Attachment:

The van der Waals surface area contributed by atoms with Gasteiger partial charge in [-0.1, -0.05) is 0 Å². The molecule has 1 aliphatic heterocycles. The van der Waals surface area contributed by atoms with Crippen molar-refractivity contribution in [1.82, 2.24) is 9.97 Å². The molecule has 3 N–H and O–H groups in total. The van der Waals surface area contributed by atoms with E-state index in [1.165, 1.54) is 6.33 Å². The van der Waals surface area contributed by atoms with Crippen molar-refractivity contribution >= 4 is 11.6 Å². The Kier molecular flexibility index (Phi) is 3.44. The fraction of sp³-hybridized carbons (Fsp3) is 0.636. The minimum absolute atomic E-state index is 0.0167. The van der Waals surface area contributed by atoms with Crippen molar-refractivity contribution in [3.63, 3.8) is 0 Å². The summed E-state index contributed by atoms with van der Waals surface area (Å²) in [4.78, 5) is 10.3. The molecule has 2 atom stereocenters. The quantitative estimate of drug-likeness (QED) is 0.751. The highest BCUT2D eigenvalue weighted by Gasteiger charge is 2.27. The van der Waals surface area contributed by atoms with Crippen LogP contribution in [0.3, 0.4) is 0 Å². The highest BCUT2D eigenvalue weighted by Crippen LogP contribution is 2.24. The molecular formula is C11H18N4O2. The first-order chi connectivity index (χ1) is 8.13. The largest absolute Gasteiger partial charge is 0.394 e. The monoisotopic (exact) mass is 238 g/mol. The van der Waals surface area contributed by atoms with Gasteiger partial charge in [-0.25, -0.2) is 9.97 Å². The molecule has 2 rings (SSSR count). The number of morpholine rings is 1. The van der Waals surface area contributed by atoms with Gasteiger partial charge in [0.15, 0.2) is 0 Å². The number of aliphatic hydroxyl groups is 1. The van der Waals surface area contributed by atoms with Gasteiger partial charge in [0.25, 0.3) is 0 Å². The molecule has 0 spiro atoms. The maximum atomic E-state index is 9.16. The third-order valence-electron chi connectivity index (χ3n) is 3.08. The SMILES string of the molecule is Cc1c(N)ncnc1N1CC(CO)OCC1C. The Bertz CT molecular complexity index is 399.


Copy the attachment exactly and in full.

The van der Waals surface area contributed by atoms with Gasteiger partial charge in [-0.1, -0.05) is 0 Å². The molecule has 1 aliphatic heterocycles. The van der Waals surface area contributed by atoms with Crippen molar-refractivity contribution in [1.82, 2.24) is 9.97 Å². The molecule has 3 N–H and O–H groups in total. The van der Waals surface area contributed by atoms with E-state index in [1.165, 1.54) is 6.33 Å². The van der Waals surface area contributed by atoms with Crippen molar-refractivity contribution >= 4 is 11.6 Å². The Kier molecular flexibility index (Phi) is 3.44. The fraction of sp³-hybridized carbons (Fsp3) is 0.636. The minimum absolute atomic E-state index is 0.0167. The van der Waals surface area contributed by atoms with Crippen molar-refractivity contribution in [3.63, 3.8) is 0 Å². The summed E-state index contributed by atoms with van der Waals surface area (Å²) in [4.78, 5) is 10.3. The molecule has 2 atom stereocenters. The quantitative estimate of drug-likeness (QED) is 0.751. The highest BCUT2D eigenvalue weighted by Gasteiger charge is 2.27. The van der Waals surface area contributed by atoms with Crippen LogP contribution in [0.3, 0.4) is 0 Å². The highest BCUT2D eigenvalue weighted by Crippen LogP contribution is 2.24. The molecular formula is C11H18N4O2. The first-order chi connectivity index (χ1) is 8.13. The largest absolute Gasteiger partial charge is 0.394 e. The monoisotopic (exact) mass is 238 g/mol. The van der Waals surface area contributed by atoms with Gasteiger partial charge in [-0.25, -0.2) is 9.97 Å². The molecule has 2 rings (SSSR count). The number of morpholine rings is 1. The van der Waals surface area contributed by atoms with Gasteiger partial charge in [0.15, 0.2) is 0 Å². The number of aliphatic hydroxyl groups is 1. The van der Waals surface area contributed by atoms with Gasteiger partial charge in [0.25, 0.3) is 0 Å². The molecule has 0 spiro atoms. The maximum atomic E-state index is 9.16. The third-order valence-electron chi connectivity index (χ3n) is 3.08. The SMILES string of the molecule is Cc1c(N)ncnc1N1CC(CO)OCC1C. The Bertz CT molecular complexity index is 399.